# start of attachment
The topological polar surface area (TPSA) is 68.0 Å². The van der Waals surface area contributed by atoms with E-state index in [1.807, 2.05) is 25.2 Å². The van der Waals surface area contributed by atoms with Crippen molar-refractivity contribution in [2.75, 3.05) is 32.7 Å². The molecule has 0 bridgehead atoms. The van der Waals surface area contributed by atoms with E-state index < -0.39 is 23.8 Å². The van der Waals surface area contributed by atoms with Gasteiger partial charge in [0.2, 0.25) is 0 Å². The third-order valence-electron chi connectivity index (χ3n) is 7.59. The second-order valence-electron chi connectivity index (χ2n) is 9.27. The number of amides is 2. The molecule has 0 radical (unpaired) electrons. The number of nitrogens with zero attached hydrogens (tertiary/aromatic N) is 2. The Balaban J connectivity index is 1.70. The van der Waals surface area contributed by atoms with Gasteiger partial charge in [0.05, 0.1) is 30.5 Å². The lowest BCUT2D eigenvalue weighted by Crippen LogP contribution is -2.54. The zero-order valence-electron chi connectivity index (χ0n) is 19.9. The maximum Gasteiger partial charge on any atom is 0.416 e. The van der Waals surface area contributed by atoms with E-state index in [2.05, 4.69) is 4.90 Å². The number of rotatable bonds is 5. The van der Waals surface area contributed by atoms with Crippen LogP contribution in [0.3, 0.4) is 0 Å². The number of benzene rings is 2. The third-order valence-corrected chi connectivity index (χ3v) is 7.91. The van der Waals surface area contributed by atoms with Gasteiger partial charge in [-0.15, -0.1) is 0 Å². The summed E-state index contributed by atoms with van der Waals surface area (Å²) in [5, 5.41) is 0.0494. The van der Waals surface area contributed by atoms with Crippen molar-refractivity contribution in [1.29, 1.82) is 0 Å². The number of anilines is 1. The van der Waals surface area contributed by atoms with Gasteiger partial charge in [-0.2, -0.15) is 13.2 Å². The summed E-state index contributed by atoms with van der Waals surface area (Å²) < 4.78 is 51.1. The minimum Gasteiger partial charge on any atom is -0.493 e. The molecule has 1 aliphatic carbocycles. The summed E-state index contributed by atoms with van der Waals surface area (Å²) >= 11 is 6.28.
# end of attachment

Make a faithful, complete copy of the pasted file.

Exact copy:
The topological polar surface area (TPSA) is 68.0 Å². The van der Waals surface area contributed by atoms with E-state index in [1.807, 2.05) is 25.2 Å². The van der Waals surface area contributed by atoms with Crippen molar-refractivity contribution in [2.75, 3.05) is 32.7 Å². The molecule has 0 bridgehead atoms. The van der Waals surface area contributed by atoms with E-state index < -0.39 is 23.8 Å². The van der Waals surface area contributed by atoms with Gasteiger partial charge in [0.2, 0.25) is 0 Å². The third-order valence-electron chi connectivity index (χ3n) is 7.59. The second-order valence-electron chi connectivity index (χ2n) is 9.27. The number of amides is 2. The molecule has 0 radical (unpaired) electrons. The number of nitrogens with zero attached hydrogens (tertiary/aromatic N) is 2. The Balaban J connectivity index is 1.70. The van der Waals surface area contributed by atoms with Gasteiger partial charge in [0.05, 0.1) is 30.5 Å². The lowest BCUT2D eigenvalue weighted by Crippen LogP contribution is -2.54. The zero-order valence-electron chi connectivity index (χ0n) is 19.9. The maximum Gasteiger partial charge on any atom is 0.416 e. The van der Waals surface area contributed by atoms with E-state index in [2.05, 4.69) is 4.90 Å². The number of rotatable bonds is 5. The van der Waals surface area contributed by atoms with Crippen LogP contribution in [0.3, 0.4) is 0 Å². The number of benzene rings is 2. The third-order valence-corrected chi connectivity index (χ3v) is 7.91. The van der Waals surface area contributed by atoms with Gasteiger partial charge in [-0.15, -0.1) is 0 Å². The summed E-state index contributed by atoms with van der Waals surface area (Å²) in [5, 5.41) is 0.0494. The van der Waals surface area contributed by atoms with Crippen molar-refractivity contribution in [1.29, 1.82) is 0 Å². The number of anilines is 1. The van der Waals surface area contributed by atoms with Gasteiger partial charge in [-0.2, -0.15) is 13.2 Å². The summed E-state index contributed by atoms with van der Waals surface area (Å²) < 4.78 is 51.1. The minimum Gasteiger partial charge on any atom is -0.493 e. The molecule has 1 aliphatic carbocycles. The summed E-state index contributed by atoms with van der Waals surface area (Å²) >= 11 is 6.28.